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American Indian Religions and Ecology (Grim)

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Course Title

American Indian Religions and Ecology


John Grim
Yale University


Religious Studies, Forestry and Environmental Studies, Environmental Studies

Subject(s) Religion and Ecology

This course approaches the histories, thought and religious traditions of American Indian peoples as providing significant insights into human-Earth relations. In that sense, these diverse and changing traditions raise interesting and challenging perspectives on environmental questions of the 21stcentury. For example, what is the role(s) of local environments in the formation of self and community? Does the relational character of traditional religion among American Indian communities have contemporary force? Religion is not a separate set of practices among Native American peoples; rather, religion is explored in this course as lifeway. That is, life lived in relation to local place in which languages, symbol systems, and rituals give expression to the intimacy and distance of communities with local ecology and biodiversity. We will primarily explore North American Indian religious life with some attention to indigenous Inuit peoples of the Artic.

Recent archaeological finds throughout the Americas, especially New England, Florida, and Peru, suggest that settlement of this hemisphere, or “Turtle Island” as many Native North Americans term the continents, may have been much more varied than previously thought. The long-accepted view of migrations of peoples exclusively across the Bering Strait and along an ice-free corridor opened in the last Ice Age (ca. 10,000 years ago) is now challenged. Migrations of First Peoples may have come across the North Atlantic Ocean, by canoes or ships along the Northwestern Pacific coast, as well as by transoceanic voyages of Polynesian peoples across the Pacific, and now island-hopping passages are conjectured in the northern Atlantic.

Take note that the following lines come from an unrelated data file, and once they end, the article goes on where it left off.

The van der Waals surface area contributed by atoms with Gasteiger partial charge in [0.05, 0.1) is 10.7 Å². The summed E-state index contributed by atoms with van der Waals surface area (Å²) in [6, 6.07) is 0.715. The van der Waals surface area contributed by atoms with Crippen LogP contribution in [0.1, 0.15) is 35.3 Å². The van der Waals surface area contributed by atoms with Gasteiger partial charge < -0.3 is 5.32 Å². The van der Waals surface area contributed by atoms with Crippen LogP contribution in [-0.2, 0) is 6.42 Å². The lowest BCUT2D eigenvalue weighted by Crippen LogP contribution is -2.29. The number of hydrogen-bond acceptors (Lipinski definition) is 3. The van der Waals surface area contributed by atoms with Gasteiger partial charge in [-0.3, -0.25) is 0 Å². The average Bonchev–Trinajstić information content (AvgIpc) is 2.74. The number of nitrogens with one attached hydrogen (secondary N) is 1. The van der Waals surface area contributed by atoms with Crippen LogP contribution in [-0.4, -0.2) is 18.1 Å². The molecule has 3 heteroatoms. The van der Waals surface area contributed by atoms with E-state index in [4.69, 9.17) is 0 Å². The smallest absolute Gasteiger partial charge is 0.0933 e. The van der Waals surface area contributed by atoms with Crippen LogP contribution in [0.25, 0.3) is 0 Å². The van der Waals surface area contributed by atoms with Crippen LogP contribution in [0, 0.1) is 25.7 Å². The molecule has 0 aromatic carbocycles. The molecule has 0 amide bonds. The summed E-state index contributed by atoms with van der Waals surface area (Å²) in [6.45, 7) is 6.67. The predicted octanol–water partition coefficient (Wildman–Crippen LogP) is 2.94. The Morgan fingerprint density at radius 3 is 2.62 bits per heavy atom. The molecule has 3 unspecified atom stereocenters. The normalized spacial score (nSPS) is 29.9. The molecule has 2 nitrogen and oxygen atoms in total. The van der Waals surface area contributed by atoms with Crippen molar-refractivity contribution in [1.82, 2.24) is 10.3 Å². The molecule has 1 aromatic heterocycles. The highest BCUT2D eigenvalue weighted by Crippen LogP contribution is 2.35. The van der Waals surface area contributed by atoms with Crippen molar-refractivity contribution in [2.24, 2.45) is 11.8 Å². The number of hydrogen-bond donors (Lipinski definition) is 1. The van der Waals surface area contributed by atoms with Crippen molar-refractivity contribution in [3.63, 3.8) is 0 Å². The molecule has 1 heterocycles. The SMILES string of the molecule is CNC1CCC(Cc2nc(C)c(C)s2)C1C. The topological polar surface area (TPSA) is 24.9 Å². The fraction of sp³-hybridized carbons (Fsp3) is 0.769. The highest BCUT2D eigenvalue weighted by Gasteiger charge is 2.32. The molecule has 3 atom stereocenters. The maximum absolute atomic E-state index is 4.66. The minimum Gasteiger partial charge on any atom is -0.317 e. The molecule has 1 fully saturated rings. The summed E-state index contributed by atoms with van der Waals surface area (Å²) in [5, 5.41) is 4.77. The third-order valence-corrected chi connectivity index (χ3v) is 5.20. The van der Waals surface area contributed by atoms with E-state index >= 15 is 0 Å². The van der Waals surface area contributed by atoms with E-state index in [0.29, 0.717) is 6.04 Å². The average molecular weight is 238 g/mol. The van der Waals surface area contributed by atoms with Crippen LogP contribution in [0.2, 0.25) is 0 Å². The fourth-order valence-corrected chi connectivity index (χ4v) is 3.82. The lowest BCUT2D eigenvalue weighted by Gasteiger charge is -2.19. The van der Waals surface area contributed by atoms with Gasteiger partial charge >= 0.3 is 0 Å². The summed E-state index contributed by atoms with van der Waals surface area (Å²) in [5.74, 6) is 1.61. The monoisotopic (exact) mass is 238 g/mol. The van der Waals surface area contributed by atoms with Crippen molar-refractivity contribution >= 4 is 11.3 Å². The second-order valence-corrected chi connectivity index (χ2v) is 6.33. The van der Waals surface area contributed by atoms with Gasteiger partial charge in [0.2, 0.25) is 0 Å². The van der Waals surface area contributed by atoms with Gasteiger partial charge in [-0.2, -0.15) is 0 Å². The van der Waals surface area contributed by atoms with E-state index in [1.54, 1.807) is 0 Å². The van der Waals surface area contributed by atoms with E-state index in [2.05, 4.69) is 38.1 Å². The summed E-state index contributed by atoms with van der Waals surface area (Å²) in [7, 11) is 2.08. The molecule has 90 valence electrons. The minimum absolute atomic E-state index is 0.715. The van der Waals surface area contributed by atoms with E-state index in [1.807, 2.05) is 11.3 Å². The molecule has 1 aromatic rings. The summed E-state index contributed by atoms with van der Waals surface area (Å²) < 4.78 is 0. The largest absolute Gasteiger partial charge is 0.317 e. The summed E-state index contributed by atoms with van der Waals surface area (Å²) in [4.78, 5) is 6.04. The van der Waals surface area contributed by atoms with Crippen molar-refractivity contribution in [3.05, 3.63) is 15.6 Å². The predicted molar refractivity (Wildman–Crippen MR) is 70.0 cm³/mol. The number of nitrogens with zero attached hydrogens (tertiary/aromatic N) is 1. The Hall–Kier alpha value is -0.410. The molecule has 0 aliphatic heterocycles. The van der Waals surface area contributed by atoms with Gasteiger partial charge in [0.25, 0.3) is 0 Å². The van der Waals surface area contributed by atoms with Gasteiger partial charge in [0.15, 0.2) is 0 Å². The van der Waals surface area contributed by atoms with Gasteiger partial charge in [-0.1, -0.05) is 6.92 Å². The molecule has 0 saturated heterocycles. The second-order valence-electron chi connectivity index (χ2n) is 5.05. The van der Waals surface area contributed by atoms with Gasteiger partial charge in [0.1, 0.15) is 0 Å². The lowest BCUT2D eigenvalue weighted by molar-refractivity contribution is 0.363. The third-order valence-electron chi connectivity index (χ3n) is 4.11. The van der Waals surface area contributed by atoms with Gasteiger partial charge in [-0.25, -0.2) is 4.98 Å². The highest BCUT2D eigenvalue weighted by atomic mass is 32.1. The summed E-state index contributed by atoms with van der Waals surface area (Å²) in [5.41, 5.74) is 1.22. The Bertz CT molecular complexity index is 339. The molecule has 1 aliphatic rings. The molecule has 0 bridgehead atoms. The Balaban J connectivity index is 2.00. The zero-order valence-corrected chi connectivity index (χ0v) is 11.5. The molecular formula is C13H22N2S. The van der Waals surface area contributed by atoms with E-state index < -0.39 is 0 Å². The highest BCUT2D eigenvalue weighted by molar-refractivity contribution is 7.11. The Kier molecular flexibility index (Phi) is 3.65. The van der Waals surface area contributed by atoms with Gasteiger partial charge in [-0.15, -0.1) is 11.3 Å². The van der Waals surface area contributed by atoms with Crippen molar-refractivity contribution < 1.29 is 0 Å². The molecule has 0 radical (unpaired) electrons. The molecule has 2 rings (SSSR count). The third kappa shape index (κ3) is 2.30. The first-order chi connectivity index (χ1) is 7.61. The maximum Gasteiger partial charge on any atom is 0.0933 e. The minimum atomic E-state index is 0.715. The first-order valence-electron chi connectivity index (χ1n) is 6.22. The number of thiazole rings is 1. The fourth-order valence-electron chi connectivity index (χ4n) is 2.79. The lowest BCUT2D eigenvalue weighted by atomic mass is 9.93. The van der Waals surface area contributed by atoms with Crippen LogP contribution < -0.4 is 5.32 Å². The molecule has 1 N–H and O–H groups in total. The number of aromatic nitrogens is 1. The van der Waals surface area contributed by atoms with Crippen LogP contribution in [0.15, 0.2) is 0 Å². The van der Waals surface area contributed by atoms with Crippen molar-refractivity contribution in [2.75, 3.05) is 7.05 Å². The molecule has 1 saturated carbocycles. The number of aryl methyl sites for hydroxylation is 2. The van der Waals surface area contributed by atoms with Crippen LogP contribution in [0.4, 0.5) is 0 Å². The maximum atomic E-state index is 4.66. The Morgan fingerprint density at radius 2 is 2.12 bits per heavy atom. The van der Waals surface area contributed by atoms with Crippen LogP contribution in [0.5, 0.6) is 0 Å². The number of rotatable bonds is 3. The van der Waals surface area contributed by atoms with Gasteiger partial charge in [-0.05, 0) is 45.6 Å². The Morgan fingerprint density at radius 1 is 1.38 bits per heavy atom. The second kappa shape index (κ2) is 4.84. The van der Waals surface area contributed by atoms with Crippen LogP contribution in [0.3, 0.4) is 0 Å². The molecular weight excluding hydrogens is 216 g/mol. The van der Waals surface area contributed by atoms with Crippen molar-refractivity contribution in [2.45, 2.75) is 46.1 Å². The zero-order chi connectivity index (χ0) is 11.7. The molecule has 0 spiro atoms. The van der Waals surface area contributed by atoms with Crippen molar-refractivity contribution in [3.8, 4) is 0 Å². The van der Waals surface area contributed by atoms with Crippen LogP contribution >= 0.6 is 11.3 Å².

Indigenous peoples inhabited local regions of North America for thousands of years prior to the European migrations and invasions of this “New World.” These First Nations undoubtedly moved extensively over different bioregions of the continent, and interacted in many instances with local regions for millennia. Traditional environmental knowledge (TEK) can be understood as a significant factor in the emergence of the contemporary American landscape. Moreover, Native Peoples have been intimately involved in the political history of the Americas, even though contributions of the Indigenous peoples are often grudgingly acknowledged in local, state, and national histories. While not exclusively a course in the history of American Indian peoples, these events and insights frame many of the socio-religious and environmental questions for this course. Consider, for example, how little we learn of African and American Indian interactions let along the environmental implications of those exchanges.

Finally, reflexive questions frame some of our opening investigations. For example, what is it that we learn about ourselves when we study other religious traditions? Do we undertake this critical project to learn about alternative human-Earth relationships? Can we study the worldviews, rituals and ecological values of Native American peoples with respect if at the same time we as a country know little of the American Indian quest for “voice” in governing their own lives? What insights emerge in an critical examination of such terms as "American," "Indian," religions," and "ecology."


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